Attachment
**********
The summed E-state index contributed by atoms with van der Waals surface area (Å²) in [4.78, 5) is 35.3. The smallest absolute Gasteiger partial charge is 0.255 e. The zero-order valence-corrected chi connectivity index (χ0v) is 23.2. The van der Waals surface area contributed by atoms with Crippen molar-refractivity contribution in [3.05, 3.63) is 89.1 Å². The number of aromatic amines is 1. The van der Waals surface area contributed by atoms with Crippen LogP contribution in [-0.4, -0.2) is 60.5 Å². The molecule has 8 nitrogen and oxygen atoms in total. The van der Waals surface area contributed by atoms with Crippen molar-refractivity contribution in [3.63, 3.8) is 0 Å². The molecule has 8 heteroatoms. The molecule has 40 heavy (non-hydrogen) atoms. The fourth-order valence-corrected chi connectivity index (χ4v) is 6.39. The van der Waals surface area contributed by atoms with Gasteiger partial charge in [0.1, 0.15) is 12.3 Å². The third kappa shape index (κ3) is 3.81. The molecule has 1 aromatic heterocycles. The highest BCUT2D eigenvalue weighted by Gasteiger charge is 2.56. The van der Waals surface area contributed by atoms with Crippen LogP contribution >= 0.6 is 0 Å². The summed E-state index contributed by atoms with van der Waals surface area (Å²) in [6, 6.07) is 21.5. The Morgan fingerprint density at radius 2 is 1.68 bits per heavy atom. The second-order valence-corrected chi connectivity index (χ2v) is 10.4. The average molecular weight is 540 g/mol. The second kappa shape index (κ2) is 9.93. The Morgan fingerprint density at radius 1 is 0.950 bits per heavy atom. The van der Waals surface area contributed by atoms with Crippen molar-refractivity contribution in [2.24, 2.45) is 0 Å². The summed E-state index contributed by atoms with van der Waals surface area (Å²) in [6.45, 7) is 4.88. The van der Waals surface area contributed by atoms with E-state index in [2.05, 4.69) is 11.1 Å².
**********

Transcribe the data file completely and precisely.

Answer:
The summed E-state index contributed by atoms with van der Waals surface area (Å²) in [4.78, 5) is 35.3. The smallest absolute Gasteiger partial charge is 0.255 e. The zero-order valence-corrected chi connectivity index (χ0v) is 23.2. The van der Waals surface area contributed by atoms with Crippen molar-refractivity contribution in [3.05, 3.63) is 89.1 Å². The number of aromatic amines is 1. The van der Waals surface area contributed by atoms with Crippen LogP contribution in [-0.4, -0.2) is 60.5 Å². The molecule has 8 nitrogen and oxygen atoms in total. The van der Waals surface area contributed by atoms with Crippen molar-refractivity contribution in [3.63, 3.8) is 0 Å². The molecule has 8 heteroatoms. The molecule has 40 heavy (non-hydrogen) atoms. The fourth-order valence-corrected chi connectivity index (χ4v) is 6.39. The van der Waals surface area contributed by atoms with Gasteiger partial charge in [0.1, 0.15) is 12.3 Å². The third kappa shape index (κ3) is 3.81. The molecule has 1 aromatic heterocycles. The highest BCUT2D eigenvalue weighted by Gasteiger charge is 2.56. The van der Waals surface area contributed by atoms with Crippen LogP contribution >= 0.6 is 0 Å². The summed E-state index contributed by atoms with van der Waals surface area (Å²) in [6, 6.07) is 21.5. The Morgan fingerprint density at radius 2 is 1.68 bits per heavy atom. The second-order valence-corrected chi connectivity index (χ2v) is 10.4. The average molecular weight is 540 g/mol. The second kappa shape index (κ2) is 9.93. The Morgan fingerprint density at radius 1 is 0.950 bits per heavy atom. The van der Waals surface area contributed by atoms with Crippen molar-refractivity contribution in [2.24, 2.45) is 0 Å². The summed E-state index contributed by atoms with van der Waals surface area (Å²) in [6.45, 7) is 4.88. The van der Waals surface area contributed by atoms with E-state index in [2.05, 4.69) is 11.1 Å².